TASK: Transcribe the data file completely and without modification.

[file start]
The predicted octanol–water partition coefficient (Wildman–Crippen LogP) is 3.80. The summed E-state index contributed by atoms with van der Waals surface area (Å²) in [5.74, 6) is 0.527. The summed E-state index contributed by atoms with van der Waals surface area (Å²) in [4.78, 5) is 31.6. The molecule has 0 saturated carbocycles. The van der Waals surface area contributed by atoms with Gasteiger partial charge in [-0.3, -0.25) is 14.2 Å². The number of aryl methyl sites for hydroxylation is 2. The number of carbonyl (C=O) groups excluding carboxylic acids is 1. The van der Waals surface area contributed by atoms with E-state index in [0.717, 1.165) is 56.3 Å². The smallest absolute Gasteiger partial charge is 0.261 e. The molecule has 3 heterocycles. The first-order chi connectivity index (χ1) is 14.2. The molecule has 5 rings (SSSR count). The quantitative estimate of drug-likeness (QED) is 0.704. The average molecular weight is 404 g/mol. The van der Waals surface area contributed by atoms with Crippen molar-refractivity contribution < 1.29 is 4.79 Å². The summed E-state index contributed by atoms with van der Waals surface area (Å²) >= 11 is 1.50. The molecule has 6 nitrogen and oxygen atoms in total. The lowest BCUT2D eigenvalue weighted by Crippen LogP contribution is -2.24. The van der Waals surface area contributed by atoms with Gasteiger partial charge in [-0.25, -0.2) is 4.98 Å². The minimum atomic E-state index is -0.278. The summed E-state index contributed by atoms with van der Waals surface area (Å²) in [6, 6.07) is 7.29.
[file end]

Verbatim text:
The predicted octanol–water partition coefficient (Wildman–Crippen LogP) is 3.80. The summed E-state index contributed by atoms with van der Waals surface area (Å²) in [5.74, 6) is 0.527. The summed E-state index contributed by atoms with van der Waals surface area (Å²) in [4.78, 5) is 31.6. The molecule has 0 saturated carbocycles. The van der Waals surface area contributed by atoms with Gasteiger partial charge in [-0.3, -0.25) is 14.2 Å². The number of aryl methyl sites for hydroxylation is 2. The number of carbonyl (C=O) groups excluding carboxylic acids is 1. The van der Waals surface area contributed by atoms with E-state index in [0.717, 1.165) is 56.3 Å². The smallest absolute Gasteiger partial charge is 0.261 e. The molecule has 3 heterocycles. The first-order chi connectivity index (χ1) is 14.2. The molecule has 5 rings (SSSR count). The quantitative estimate of drug-likeness (QED) is 0.704. The average molecular weight is 404 g/mol. The van der Waals surface area contributed by atoms with Crippen molar-refractivity contribution < 1.29 is 4.79 Å². The summed E-state index contributed by atoms with van der Waals surface area (Å²) >= 11 is 1.50. The molecule has 6 nitrogen and oxygen atoms in total. The lowest BCUT2D eigenvalue weighted by Crippen LogP contribution is -2.24. The van der Waals surface area contributed by atoms with Gasteiger partial charge in [-0.25, -0.2) is 4.98 Å². The minimum atomic E-state index is -0.278. The summed E-state index contributed by atoms with van der Waals surface area (Å²) in [6, 6.07) is 7.29.